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Justice Dept. Asks Supreme Court To Decide Tax-Exemption Case

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The Justice Department, reversing its former position, has asked the Supreme Court to decide whether the Internal Revenue Service (irs) may deny tax exemptions to schools that discriminate on racial grounds.

But the department, because it contends the irs does not have the statutory authority to make such determinations, asked that the Court appoint someone else to argue in favor of the denials.

The department, because of the Reagan Administration's Jan. 8 policy reversal on the issue, had ear-

lier asked the Court to declare moot the cases before it involving Bob Jones University and the Goldsboro (N.C.) Christian Schools.

But in light of an injunction issued Feb. 18 by the U.S. Court of Appeals for the District of Columbia Circuit, which barred the irs from granting tax privileges to schools that discriminate, the Justice Department decided that it would be "appropriate for the Court to proceed'' to hear the case, according to papers filed Thursday.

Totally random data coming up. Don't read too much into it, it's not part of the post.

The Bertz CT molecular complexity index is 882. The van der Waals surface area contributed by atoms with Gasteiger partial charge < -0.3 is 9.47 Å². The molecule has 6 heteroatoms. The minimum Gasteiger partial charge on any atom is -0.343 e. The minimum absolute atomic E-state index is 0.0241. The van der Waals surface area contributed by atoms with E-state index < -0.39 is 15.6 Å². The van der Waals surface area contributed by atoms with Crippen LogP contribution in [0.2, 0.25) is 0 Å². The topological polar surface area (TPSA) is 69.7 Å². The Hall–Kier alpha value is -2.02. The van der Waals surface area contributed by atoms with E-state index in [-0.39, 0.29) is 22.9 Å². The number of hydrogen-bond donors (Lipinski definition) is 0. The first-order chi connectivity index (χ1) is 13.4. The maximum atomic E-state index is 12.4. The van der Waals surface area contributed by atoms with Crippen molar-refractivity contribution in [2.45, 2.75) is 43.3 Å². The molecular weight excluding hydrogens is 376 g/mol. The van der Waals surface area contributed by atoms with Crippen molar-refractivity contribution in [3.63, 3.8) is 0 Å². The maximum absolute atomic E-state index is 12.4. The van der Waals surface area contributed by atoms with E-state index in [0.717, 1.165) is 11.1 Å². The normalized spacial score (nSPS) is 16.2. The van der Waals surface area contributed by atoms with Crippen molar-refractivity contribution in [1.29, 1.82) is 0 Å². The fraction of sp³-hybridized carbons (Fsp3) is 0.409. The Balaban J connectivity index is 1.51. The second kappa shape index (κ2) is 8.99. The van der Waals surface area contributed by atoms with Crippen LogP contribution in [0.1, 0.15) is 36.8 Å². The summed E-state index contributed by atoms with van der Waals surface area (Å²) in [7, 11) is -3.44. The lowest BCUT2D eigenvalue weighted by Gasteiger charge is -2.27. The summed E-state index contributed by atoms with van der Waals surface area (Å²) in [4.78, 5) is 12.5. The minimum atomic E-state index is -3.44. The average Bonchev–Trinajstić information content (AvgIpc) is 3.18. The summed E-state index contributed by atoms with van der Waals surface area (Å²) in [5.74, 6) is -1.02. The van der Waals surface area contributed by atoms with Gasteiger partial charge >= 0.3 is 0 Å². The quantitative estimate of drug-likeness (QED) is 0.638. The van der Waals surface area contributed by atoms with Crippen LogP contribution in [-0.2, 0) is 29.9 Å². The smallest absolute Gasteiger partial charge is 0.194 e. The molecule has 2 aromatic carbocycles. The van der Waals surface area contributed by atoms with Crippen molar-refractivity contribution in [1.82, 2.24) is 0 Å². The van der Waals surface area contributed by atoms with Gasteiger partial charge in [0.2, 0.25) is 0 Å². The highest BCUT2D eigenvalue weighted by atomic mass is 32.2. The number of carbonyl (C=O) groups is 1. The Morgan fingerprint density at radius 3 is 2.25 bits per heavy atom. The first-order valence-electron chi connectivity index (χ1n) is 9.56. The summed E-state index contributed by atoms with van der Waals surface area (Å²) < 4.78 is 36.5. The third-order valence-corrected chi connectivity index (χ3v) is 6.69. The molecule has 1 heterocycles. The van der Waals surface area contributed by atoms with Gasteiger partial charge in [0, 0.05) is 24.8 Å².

The Justice Department did not specify who should argue the position that the revenue service is empowered by existing statutes to deny exemptions to schools that practice discrimination.

The National Association for the Advancement of Colored People is one of several organizations that have asked to do so.

The department's motion did suggest, however, that the Court grant 20 minutes for oral argument to the schools involved in the case, which contend that the irs has no authority to deny them tax privileges; 20 minutes to "friends of the court" who maintain the authority is clear under existing law and the Constitution; and 20 minutes to the government, which is taking the middle ground, contending that the denial of tax privileges is authorized by the Constitution, but not by law.

One source in the Justice Department said the latest reversal in the tax-exemption saga was an attempt to "get the Administration off the hook" in a Congressional and judicial stalemate.

Within days of revoking the 11-year-old policy of denying exemptions to schools that discriminate, President Reagan promised to support legislation that would explicitly give the irs those powers.

But his bill is stalled in Congress because of opposition from both conservatives and liberals.--P.C.

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